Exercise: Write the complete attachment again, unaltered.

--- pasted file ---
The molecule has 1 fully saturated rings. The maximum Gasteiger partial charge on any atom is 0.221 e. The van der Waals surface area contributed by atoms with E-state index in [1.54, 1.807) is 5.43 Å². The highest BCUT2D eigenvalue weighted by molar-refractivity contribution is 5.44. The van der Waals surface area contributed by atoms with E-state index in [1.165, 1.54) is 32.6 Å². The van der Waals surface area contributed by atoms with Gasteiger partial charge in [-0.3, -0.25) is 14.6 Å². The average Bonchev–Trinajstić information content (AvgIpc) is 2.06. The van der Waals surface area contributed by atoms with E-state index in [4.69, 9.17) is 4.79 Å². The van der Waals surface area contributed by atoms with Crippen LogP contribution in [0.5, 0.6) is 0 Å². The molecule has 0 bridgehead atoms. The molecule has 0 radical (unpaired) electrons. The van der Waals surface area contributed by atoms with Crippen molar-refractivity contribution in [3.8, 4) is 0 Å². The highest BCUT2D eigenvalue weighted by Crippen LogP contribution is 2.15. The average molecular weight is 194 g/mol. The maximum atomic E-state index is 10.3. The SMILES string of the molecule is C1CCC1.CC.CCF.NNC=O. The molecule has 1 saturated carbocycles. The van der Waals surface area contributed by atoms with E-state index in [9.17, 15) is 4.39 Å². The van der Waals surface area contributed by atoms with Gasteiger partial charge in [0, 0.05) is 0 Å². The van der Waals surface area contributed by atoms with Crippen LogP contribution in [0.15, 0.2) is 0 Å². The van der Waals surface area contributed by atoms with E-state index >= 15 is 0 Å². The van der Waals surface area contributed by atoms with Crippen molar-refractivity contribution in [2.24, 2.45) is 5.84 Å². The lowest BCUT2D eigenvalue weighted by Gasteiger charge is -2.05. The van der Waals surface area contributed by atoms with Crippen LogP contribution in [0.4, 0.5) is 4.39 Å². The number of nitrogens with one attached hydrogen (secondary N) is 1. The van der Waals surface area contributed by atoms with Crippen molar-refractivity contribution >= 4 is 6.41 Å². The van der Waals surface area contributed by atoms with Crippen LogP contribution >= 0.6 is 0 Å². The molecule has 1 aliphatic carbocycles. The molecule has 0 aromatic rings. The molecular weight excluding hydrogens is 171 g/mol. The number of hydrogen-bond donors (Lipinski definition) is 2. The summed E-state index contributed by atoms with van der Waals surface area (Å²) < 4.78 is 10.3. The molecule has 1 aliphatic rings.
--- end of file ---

The molecule has 1 fully saturated rings. The maximum Gasteiger partial charge on any atom is 0.221 e. The van der Waals surface area contributed by atoms with E-state index in [1.54, 1.807) is 5.43 Å². The highest BCUT2D eigenvalue weighted by molar-refractivity contribution is 5.44. The van der Waals surface area contributed by atoms with E-state index in [1.165, 1.54) is 32.6 Å². The van der Waals surface area contributed by atoms with Gasteiger partial charge in [-0.3, -0.25) is 14.6 Å². The average Bonchev–Trinajstić information content (AvgIpc) is 2.06. The van der Waals surface area contributed by atoms with E-state index in [4.69, 9.17) is 4.79 Å². The van der Waals surface area contributed by atoms with Crippen LogP contribution in [0.5, 0.6) is 0 Å². The molecule has 0 bridgehead atoms. The molecule has 0 radical (unpaired) electrons. The van der Waals surface area contributed by atoms with Crippen molar-refractivity contribution in [3.8, 4) is 0 Å². The highest BCUT2D eigenvalue weighted by Crippen LogP contribution is 2.15. The average molecular weight is 194 g/mol. The maximum atomic E-state index is 10.3. The SMILES string of the molecule is C1CCC1.CC.CCF.NNC=O. The molecule has 1 saturated carbocycles. The van der Waals surface area contributed by atoms with E-state index in [9.17, 15) is 4.39 Å². The van der Waals surface area contributed by atoms with Gasteiger partial charge in [0, 0.05) is 0 Å². The van der Waals surface area contributed by atoms with Crippen LogP contribution in [0.15, 0.2) is 0 Å². The van der Waals surface area contributed by atoms with E-state index >= 15 is 0 Å². The van der Waals surface area contributed by atoms with Crippen molar-refractivity contribution in [2.24, 2.45) is 5.84 Å². The lowest BCUT2D eigenvalue weighted by Gasteiger charge is -2.05. The van der Waals surface area contributed by atoms with Crippen LogP contribution in [0.4, 0.5) is 4.39 Å². The number of nitrogens with one attached hydrogen (secondary N) is 1. The van der Waals surface area contributed by atoms with Crippen molar-refractivity contribution >= 4 is 6.41 Å². The van der Waals surface area contributed by atoms with Crippen LogP contribution >= 0.6 is 0 Å². The molecule has 1 aliphatic carbocycles. The molecule has 0 aromatic rings. The molecular weight excluding hydrogens is 171 g/mol. The number of hydrogen-bond donors (Lipinski definition) is 2. The summed E-state index contributed by atoms with van der Waals surface area (Å²) < 4.78 is 10.3. The molecule has 1 aliphatic rings.